In 2011, financing markets began to inch toward pre-crunch availability levels; however, as the production schedules for each of the major aircraft manufacturers increase to produce more energy-efficient equipment, there will be even more demand for such financing. Against the backdrop of high demand, financiers and airlines must now prepare to adapt to the new finance regulatory regimes of Basel III and the 2011 Aircraft Sector Understanding ("ASU"). While it is not anticipated that either new regime will limit the availability of credit again, it is expected that both will make aircraft financing more expensive.
Basel III will become effective in 2013. Announced as a reaction to the credit crunch, the new capital and liquidity standards of Basel III are designed to ensure (and require) a higher level of capital within the banking system. Aircraft finance transactions, under Basel II, have generally required very low levels of capital because they are asset-based financings and, as such, are fully secured by the aircraft and operating lease rental stream. In the past, the financiers' ability to lend has been largely dependent on the appraised value of the aircraft and the resulting loan-to-value ratio. As many other asset-based financings landed in default (in part because the quality of the assets turned out to be much less than was anticipated by the financiers), secured aircraft and engine financings, including securitizations, were unfairly painted with the same black brush (even though the appraised value of the aircraft assets did not change for the worse). Rather than relying upon the financiers and appraisers to accurately assess the credit-quality of the aviation asset, Basel III takes a blunt instrument to the art of aircraft finance.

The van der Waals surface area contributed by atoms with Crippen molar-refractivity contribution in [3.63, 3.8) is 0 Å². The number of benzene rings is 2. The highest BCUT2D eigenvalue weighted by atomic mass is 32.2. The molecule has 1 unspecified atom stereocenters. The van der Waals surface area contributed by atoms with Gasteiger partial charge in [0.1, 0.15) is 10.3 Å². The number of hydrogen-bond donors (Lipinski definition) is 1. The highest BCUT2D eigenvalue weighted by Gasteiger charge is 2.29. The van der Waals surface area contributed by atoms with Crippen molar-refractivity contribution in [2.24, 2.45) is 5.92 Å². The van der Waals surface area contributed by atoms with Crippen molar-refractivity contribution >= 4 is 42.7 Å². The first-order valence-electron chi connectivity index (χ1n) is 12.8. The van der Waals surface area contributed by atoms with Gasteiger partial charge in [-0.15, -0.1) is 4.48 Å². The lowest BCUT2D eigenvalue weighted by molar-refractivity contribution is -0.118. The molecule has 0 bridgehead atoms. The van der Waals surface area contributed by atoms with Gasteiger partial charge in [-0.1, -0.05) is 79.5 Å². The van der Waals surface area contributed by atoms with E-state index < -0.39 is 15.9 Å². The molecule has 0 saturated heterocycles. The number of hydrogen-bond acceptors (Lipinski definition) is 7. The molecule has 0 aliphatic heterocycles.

Under Basel III, the new leverage ratio will require a 3 percent capital requirement, regardless of the quality of the asset. This means that lenders participating in aircraft finance transactions will have to put in more capital in front of "good quality" aviation assets, based on nominal amounts, even if the same have been independently appraised by a third-party appraiser at a much higher level. Additionally, under Basel III, the new liquidity coverage ratios will require banks to own greater levels of liquid assets. The new net stable funding ratio ("NSFR") requires that the available stable funding ("ASF") ratio must equal or exceed the required stable funding ("RSF") ratio. This means that long-term lending will likely become more expensive because funding will have to be matched. If lenders cannot match long-term loans with long-term funding, they will need to stock up with cash or near cash, which is expensive and inefficient. As a result, it is likely that, once Basel III is effective, financiers will be less willing to do 12-year long-term aircraft finance loans and, instead, will do short-term financings.
2011 OECD Aircraft Sector Understanding
During the credit crunch, the export credit loan market helped fill the gap when commercial financing for aircraft transactions was restricted by many lenders due to balance sheet and liquidity concerns. Export-credit agency ("ECA") supported financings1 reached record levels and included access to the capital markets via ECA bonds. Amid complaints from commercial lenders that could not compete with the lower-priced ECA financings, the Organisation for Economic Co-operation and Development ("OECD") signed on February 25, 2011 a new OECD Aircraft Sector Understanding (the "ASU"). The "soft law" of the ASU will, subject to certain transition and grandfathering rules, govern the way ECA financings are structured for the export of aircraft manufactured in the United States, Europe, Brazil, and Canada.